WASHINGTON — The news that Raj Date, the No. 2 at the Consumer Financial Protection Bureau, intends to resign early next year sparked anxiety Tuesday among bankers still skeptical of the fledgling agency.
Although the financial services industry has been wary of the CFPB since its creation, Date — a former banker — was viewed as a moderating influence who listened to their concerns.
“There will be some concern from the industry perspective because [Date] was the voice of reason from their standpoint,” said Paul Miller, a managing director at FBR Capital Markets.
Date had previous ties at Capital One Financial (COF) and Deutsche Bank (DB) and helped reach out to Wall Street firms when the CFPB launched two years ago. Since then, he has proved to be a key point of contact for the industry.
“Time and time again [Date’s experience] became the factor in laying aside certain fears,” said Isaac Boltansky, a policy analyst for Compass Point Trading & Research. “The question becomes: who will the bureau use to effectively communicate its priorities in the future after he’s been such a mouthpiece for the bureau?”
A CFPB spokeswoman confirmed late Tuesday that Date plans to leave his job as deputy director by Jan. 31, after the agency finalizes several significant mortgage regulations.
It is not immediately clear who will succeed him, especially considering whoever does may eventually run the entire agency.
Richard Cordray’s recess appointment as the agency’s director expires at the end of next year. After that point, the deputy director by statute serves as acting director until a successor is confirmed by the Senate — a key problem since GOP lawmakers have refused to consider any candidate until structural changes are made to the agency.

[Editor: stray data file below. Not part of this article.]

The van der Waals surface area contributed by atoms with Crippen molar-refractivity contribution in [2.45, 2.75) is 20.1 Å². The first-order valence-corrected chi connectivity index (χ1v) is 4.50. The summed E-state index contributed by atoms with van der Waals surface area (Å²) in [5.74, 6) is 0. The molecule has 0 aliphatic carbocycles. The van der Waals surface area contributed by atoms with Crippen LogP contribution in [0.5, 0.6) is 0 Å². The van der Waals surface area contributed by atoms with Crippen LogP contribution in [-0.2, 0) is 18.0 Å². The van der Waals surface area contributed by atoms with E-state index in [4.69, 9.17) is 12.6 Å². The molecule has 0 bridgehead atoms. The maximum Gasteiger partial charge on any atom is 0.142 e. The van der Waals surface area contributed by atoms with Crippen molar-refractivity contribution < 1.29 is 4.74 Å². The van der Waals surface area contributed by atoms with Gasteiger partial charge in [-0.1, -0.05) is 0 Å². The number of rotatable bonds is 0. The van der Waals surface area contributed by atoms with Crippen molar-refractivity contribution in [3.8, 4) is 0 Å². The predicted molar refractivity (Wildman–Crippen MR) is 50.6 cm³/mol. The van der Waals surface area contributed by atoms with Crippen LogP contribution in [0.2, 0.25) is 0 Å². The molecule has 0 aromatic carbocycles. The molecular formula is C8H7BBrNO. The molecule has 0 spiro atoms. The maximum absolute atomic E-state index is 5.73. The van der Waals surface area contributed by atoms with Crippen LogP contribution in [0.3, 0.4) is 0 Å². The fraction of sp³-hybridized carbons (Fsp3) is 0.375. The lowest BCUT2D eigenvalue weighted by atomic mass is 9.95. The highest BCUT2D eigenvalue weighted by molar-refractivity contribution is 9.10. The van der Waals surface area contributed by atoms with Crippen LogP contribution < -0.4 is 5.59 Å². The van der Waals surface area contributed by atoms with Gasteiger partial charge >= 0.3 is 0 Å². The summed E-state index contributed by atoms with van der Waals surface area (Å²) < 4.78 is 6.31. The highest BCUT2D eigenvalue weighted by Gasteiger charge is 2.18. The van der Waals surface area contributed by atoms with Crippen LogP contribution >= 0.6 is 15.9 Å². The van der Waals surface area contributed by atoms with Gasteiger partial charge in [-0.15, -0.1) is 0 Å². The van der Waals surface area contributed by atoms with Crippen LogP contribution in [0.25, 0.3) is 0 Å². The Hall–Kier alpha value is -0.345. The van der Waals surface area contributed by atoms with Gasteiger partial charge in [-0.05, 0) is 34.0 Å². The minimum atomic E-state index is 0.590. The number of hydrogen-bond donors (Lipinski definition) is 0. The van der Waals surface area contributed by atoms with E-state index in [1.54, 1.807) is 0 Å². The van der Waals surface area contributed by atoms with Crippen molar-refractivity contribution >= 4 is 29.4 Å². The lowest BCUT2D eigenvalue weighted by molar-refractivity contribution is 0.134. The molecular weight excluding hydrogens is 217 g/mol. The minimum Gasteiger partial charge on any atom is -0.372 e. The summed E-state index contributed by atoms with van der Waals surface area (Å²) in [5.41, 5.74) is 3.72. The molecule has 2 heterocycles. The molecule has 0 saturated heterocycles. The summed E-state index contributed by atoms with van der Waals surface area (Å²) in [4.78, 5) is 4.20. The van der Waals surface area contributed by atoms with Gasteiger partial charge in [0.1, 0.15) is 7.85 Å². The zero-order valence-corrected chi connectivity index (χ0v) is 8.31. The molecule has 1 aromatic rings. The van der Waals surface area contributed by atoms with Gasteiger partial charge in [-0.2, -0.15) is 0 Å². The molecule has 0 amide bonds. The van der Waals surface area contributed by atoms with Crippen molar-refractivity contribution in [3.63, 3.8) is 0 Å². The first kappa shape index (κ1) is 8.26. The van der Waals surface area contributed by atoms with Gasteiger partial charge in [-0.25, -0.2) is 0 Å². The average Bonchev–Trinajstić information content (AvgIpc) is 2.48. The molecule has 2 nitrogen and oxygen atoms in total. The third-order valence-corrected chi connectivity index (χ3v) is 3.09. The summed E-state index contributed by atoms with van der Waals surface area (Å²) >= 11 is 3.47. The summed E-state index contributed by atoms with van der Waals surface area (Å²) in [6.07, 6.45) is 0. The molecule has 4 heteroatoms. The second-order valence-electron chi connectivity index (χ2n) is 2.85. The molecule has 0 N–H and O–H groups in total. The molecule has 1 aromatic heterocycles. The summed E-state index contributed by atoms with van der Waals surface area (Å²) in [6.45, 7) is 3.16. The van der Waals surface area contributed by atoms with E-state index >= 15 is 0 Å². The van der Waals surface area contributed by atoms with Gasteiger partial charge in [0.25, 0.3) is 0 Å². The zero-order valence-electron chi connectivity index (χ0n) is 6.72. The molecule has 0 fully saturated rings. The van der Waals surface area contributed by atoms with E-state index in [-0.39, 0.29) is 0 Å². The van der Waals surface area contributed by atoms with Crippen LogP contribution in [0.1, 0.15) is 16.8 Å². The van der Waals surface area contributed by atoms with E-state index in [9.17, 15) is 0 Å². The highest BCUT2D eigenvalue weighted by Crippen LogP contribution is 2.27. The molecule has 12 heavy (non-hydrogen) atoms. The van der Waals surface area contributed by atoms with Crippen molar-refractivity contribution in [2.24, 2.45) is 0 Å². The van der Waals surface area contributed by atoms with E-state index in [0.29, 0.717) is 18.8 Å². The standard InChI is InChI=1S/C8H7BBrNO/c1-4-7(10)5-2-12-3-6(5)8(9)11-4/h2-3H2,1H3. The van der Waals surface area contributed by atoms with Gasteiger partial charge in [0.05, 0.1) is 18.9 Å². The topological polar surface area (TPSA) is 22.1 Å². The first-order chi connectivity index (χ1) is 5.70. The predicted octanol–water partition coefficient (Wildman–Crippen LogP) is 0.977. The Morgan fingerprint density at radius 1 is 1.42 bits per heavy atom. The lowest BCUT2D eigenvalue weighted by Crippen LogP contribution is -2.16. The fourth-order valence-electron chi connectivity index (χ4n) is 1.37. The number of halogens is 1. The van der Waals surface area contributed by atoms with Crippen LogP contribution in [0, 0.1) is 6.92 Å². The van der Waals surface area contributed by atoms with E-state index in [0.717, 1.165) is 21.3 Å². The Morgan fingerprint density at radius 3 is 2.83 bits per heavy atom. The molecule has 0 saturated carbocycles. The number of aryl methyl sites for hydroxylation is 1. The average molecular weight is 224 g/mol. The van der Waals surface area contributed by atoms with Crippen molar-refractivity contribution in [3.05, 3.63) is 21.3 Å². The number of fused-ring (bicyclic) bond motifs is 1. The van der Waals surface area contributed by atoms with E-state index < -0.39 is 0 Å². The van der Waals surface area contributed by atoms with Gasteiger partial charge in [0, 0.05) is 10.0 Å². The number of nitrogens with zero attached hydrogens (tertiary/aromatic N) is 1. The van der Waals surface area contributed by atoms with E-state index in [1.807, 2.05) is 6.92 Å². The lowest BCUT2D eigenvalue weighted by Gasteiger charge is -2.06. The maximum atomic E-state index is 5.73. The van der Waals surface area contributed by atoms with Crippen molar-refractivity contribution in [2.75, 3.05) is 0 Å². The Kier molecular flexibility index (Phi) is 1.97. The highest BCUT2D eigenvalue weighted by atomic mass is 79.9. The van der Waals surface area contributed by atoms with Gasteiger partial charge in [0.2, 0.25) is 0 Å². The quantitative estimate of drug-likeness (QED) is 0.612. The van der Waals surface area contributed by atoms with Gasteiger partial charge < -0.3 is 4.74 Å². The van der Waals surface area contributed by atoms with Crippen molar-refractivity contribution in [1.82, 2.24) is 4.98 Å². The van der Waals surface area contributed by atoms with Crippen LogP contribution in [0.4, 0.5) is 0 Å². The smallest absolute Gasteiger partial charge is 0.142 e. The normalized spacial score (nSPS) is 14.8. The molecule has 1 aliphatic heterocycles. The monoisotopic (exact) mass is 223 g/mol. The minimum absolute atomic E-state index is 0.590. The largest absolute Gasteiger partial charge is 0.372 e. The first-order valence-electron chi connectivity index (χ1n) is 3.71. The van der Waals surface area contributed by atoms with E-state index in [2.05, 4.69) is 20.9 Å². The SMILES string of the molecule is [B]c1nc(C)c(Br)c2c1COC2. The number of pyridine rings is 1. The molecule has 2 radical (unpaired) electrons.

“The departure of Date brings a degree of uncertainty to the CFPB’s structure going forward,” wrote Boltansky in a note released Tuesday.
Sources said the CFPB is already looking at outside candidates to succeed Date. It is not clear where Date himself intends to go next.
Industry representatives are already suggesting the CFPB hire someone with industry expertise.
“It’s critically important in making sure the agency has knowledgeable leadership about the finance system” like Date, said Dave Stevens, the president and CEO of the Mortgage Bankers Association. “These rule-makings are extremely complex and we need to ensure the right skillsets are in place so it doesn’t stop the market in its tracks.”
From a policy perspective, the good news for bankers is that Date had a heavy hand in how the “qualified mortgage” rule shakes out. Under the Dodd-Frank Act, banks must ensure borrowers have the “ability to repay” unless it is a qualified mortgage. A final rule had been expected early this year, but was delayed this summer.
Still, Date will not be in a position to incorporate feedback on the regulation once it is released by the end of January.
Date’s “influence will be felt through at least the finalizing of the [qualified mortgage] rule,” said David Luigs, counsel in the banking group at Debevoise & Plimpton LLP. “To the extent that further revisions of rules are made, he won’t be there to provide that expertise.”
Boltansky said he had expected Date to focus on non-bank rules, particularly on credit cards, once he was finished with the mortgage regulations.
“As the bureau expands into its non-bank regulatory focus, it’s lost an important voice in communicating its priorities and efforts to Wall Street and the banking industry,” he said.